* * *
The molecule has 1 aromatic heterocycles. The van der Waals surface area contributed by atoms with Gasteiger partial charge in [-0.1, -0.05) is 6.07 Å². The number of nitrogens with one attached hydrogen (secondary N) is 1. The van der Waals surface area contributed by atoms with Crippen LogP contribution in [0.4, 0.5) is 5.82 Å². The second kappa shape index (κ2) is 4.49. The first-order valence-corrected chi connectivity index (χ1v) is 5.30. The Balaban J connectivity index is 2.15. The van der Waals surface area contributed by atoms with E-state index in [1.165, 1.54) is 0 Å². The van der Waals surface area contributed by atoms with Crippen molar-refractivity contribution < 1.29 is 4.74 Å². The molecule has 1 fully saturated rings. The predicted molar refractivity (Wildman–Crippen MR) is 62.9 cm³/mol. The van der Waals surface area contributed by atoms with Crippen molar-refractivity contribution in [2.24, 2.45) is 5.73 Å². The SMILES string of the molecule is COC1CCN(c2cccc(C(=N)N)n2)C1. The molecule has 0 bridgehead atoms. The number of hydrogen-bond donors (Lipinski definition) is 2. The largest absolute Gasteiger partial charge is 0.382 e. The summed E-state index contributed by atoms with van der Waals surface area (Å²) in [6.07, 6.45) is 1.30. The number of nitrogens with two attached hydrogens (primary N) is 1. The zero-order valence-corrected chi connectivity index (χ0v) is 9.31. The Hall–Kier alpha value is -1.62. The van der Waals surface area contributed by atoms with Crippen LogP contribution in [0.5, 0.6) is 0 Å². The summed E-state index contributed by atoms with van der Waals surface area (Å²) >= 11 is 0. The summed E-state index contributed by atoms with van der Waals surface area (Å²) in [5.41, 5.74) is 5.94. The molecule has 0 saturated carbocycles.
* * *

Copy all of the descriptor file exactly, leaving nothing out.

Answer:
The molecule has 1 aromatic heterocycles. The van der Waals surface area contributed by atoms with Gasteiger partial charge in [-0.1, -0.05) is 6.07 Å². The number of nitrogens with one attached hydrogen (secondary N) is 1. The van der Waals surface area contributed by atoms with Crippen LogP contribution in [0.4, 0.5) is 5.82 Å². The second kappa shape index (κ2) is 4.49. The first-order valence-corrected chi connectivity index (χ1v) is 5.30. The Balaban J connectivity index is 2.15. The van der Waals surface area contributed by atoms with E-state index in [1.165, 1.54) is 0 Å². The van der Waals surface area contributed by atoms with Crippen molar-refractivity contribution < 1.29 is 4.74 Å². The molecule has 1 fully saturated rings. The predicted molar refractivity (Wildman–Crippen MR) is 62.9 cm³/mol. The van der Waals surface area contributed by atoms with Crippen molar-refractivity contribution in [2.24, 2.45) is 5.73 Å². The SMILES string of the molecule is COC1CCN(c2cccc(C(=N)N)n2)C1. The molecule has 0 bridgehead atoms. The number of hydrogen-bond donors (Lipinski definition) is 2. The largest absolute Gasteiger partial charge is 0.382 e. The summed E-state index contributed by atoms with van der Waals surface area (Å²) in [6.07, 6.45) is 1.30. The number of nitrogens with two attached hydrogens (primary N) is 1. The zero-order valence-corrected chi connectivity index (χ0v) is 9.31. The Hall–Kier alpha value is -1.62. The van der Waals surface area contributed by atoms with Crippen LogP contribution in [0.5, 0.6) is 0 Å². The summed E-state index contributed by atoms with van der Waals surface area (Å²) >= 11 is 0. The summed E-state index contributed by atoms with van der Waals surface area (Å²) in [5.41, 5.74) is 5.94. The molecule has 0 saturated carbocycles.